I’ve debated writing this post for a while. But when your life and your job are integral, as mine are, its impossible to separate the two.
When you are close to someone who has been diagnosed with a terminal illness it turns your world upside down. You put everything else in your life on hold. Since I am so emotionally invested in my business, I’ve had a very hard time balancing my personal and business worlds, thus the hiatus that has occurred these last few months.
Two weeks ago my mother lost her battle with lung cancer. A lot of you have met my mom, either at a show home, a trade show, or perhaps on a job site or the studio. She was integral to my business and always helped me with whatever she could. She loved hanging out at the studio and meeting with friends and clients that would stop by. She was incredibly proud and supportive of me. It has been very surreal and hard to comprehend that she has passed. The thought of returning to work gives me anxiety because I don’t know if I am ready for the pressure I put on myself to perform at the level clients have come to expect. I am thankful that I am able to make a living as an artist, but sometimes I wish I had a job working for someone else just so I didn’t have to deal with the stresses of owning my own business.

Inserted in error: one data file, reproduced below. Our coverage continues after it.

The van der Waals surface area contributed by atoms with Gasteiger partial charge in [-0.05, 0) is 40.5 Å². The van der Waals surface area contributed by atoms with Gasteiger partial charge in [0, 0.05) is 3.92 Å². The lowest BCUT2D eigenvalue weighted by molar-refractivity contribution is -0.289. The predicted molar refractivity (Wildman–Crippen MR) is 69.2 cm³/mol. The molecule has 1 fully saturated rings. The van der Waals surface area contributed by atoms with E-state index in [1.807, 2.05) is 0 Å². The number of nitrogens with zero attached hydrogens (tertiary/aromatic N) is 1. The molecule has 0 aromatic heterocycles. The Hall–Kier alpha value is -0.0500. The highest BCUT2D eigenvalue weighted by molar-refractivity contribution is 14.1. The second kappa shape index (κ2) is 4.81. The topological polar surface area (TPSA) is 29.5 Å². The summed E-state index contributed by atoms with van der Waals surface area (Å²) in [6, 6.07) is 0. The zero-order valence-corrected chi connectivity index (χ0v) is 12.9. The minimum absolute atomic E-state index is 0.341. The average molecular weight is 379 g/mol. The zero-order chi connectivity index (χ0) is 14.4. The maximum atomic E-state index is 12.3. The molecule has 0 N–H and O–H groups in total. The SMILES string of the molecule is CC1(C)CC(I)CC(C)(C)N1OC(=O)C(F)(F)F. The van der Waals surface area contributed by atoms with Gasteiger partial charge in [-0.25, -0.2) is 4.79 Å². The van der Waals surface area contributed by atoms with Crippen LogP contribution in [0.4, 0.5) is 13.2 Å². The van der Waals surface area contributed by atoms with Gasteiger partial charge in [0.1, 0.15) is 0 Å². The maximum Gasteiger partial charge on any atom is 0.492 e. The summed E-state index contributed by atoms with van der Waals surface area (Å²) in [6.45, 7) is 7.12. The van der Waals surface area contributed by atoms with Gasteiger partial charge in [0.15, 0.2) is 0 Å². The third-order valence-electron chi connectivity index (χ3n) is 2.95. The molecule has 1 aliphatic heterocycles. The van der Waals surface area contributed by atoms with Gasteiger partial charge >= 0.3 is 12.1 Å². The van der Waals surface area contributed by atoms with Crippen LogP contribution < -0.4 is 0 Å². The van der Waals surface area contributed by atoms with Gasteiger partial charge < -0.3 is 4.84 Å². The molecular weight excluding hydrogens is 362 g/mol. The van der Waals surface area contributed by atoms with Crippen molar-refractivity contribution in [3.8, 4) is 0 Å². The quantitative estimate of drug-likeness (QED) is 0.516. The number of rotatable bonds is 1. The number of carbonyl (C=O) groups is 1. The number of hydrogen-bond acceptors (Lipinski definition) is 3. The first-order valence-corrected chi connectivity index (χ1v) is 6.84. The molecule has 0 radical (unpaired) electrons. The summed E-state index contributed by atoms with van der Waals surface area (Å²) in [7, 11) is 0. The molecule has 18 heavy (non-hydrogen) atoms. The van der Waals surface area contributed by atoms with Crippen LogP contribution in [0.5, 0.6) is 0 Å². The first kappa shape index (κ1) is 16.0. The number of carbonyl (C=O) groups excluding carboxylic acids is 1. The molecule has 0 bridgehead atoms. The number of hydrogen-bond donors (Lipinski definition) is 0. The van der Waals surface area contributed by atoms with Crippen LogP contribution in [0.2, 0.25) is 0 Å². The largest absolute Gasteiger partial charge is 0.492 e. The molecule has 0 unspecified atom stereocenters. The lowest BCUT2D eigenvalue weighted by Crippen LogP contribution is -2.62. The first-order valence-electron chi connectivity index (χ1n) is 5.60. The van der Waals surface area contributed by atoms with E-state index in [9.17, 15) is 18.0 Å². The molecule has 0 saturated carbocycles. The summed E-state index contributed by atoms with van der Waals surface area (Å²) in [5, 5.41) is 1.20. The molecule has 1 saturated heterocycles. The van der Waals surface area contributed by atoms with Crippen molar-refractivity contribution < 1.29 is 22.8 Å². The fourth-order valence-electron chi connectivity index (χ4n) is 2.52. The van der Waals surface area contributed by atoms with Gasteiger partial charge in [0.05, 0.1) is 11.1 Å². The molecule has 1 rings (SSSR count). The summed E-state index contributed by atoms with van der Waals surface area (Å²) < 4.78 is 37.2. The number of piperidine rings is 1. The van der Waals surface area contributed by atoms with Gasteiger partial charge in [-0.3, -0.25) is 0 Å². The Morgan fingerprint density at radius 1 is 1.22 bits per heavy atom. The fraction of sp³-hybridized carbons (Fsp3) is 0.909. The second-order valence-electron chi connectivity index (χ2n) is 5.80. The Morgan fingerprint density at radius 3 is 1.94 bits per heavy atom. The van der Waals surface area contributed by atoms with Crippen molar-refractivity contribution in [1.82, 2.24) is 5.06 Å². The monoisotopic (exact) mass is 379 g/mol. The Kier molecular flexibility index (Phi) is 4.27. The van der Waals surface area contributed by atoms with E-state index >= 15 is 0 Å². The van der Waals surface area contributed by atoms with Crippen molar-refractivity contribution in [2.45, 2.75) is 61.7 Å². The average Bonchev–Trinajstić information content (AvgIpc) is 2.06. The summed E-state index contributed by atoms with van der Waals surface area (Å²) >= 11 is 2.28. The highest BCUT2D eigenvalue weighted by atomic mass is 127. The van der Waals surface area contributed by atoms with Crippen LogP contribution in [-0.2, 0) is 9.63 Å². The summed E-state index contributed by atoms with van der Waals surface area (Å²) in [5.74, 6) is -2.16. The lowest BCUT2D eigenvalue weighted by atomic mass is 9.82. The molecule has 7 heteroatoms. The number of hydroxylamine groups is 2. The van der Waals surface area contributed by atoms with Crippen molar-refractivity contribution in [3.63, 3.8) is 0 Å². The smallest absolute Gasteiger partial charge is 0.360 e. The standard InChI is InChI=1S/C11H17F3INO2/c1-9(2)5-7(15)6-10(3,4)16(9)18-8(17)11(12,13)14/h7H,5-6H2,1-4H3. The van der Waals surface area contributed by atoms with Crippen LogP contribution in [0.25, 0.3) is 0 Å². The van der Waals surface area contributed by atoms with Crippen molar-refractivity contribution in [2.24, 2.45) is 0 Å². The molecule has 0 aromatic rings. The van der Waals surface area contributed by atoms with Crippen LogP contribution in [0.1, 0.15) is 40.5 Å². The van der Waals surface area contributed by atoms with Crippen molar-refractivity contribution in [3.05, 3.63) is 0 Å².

This situation has put into perspective how precious time is and not to waste it with things that aren’t important. Up until now I have accepted almost any job, large or small. But now I believe that it is more important to seek out work that I truly love to do and brings me joy. Call me selfish. To put it metaphorically; instead of being carried by the current of the river and letting the water push me randomly along, I want to put my oars in and navigate my own journey. To get back into some semblance of normalcy, I have started work on a new painting just for me. Its the first of a future series that has been brewing inside of me for quite some time. I thought that now would be an appropriate time to begin. (I’ll post pictures as the work progresses.)
Thanks to all of my clients, designers, peers…everyone who offered help (or a shoulder.) I couldn’t have gotten through the last 8 months without you.